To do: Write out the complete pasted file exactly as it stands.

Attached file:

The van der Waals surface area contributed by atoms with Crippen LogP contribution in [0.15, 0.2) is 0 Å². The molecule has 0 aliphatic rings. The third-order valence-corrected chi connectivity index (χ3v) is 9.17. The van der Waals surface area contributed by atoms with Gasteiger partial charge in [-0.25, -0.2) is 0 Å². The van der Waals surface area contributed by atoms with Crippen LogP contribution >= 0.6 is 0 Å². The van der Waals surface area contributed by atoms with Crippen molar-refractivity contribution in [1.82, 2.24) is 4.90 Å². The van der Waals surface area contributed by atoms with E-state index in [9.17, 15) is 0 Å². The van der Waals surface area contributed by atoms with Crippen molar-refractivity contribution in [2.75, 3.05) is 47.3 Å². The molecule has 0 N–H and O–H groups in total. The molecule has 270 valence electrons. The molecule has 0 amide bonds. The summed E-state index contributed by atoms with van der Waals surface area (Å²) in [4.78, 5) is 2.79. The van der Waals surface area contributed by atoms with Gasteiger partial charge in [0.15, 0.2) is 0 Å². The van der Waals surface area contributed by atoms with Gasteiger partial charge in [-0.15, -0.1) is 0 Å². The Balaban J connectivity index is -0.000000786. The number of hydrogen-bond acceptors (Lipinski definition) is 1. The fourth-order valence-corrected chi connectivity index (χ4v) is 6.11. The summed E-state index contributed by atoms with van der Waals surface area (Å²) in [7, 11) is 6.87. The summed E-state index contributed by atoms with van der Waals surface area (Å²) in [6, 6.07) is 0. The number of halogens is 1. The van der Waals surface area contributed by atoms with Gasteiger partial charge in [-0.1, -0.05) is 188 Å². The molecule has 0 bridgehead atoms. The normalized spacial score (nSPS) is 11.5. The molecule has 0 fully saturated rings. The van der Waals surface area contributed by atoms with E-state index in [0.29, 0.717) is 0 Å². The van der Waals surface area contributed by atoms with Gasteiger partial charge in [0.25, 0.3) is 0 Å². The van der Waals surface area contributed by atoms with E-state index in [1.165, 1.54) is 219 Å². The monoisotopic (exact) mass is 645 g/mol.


The van der Waals surface area contributed by atoms with Crippen LogP contribution in [0.15, 0.2) is 0 Å². The molecule has 0 aliphatic rings. The third-order valence-corrected chi connectivity index (χ3v) is 9.17. The van der Waals surface area contributed by atoms with Gasteiger partial charge in [-0.25, -0.2) is 0 Å². The van der Waals surface area contributed by atoms with Crippen LogP contribution >= 0.6 is 0 Å². The van der Waals surface area contributed by atoms with Crippen molar-refractivity contribution in [1.82, 2.24) is 4.90 Å². The van der Waals surface area contributed by atoms with E-state index in [9.17, 15) is 0 Å². The van der Waals surface area contributed by atoms with Crippen molar-refractivity contribution in [2.75, 3.05) is 47.3 Å². The molecule has 0 N–H and O–H groups in total. The molecule has 270 valence electrons. The molecule has 0 amide bonds. The summed E-state index contributed by atoms with van der Waals surface area (Å²) in [4.78, 5) is 2.79. The van der Waals surface area contributed by atoms with Gasteiger partial charge in [0.15, 0.2) is 0 Å². The van der Waals surface area contributed by atoms with Gasteiger partial charge in [-0.15, -0.1) is 0 Å². The Balaban J connectivity index is -0.000000786. The number of hydrogen-bond acceptors (Lipinski definition) is 1. The fourth-order valence-corrected chi connectivity index (χ4v) is 6.11. The summed E-state index contributed by atoms with van der Waals surface area (Å²) in [7, 11) is 6.87. The summed E-state index contributed by atoms with van der Waals surface area (Å²) in [6, 6.07) is 0. The number of halogens is 1. The van der Waals surface area contributed by atoms with Gasteiger partial charge in [-0.1, -0.05) is 188 Å². The molecule has 0 bridgehead atoms. The normalized spacial score (nSPS) is 11.5. The molecule has 0 fully saturated rings. The van der Waals surface area contributed by atoms with E-state index in [0.29, 0.717) is 0 Å². The van der Waals surface area contributed by atoms with Gasteiger partial charge in [0.25, 0.3) is 0 Å². The van der Waals surface area contributed by atoms with E-state index in [1.165, 1.54) is 219 Å². The monoisotopic (exact) mass is 645 g/mol.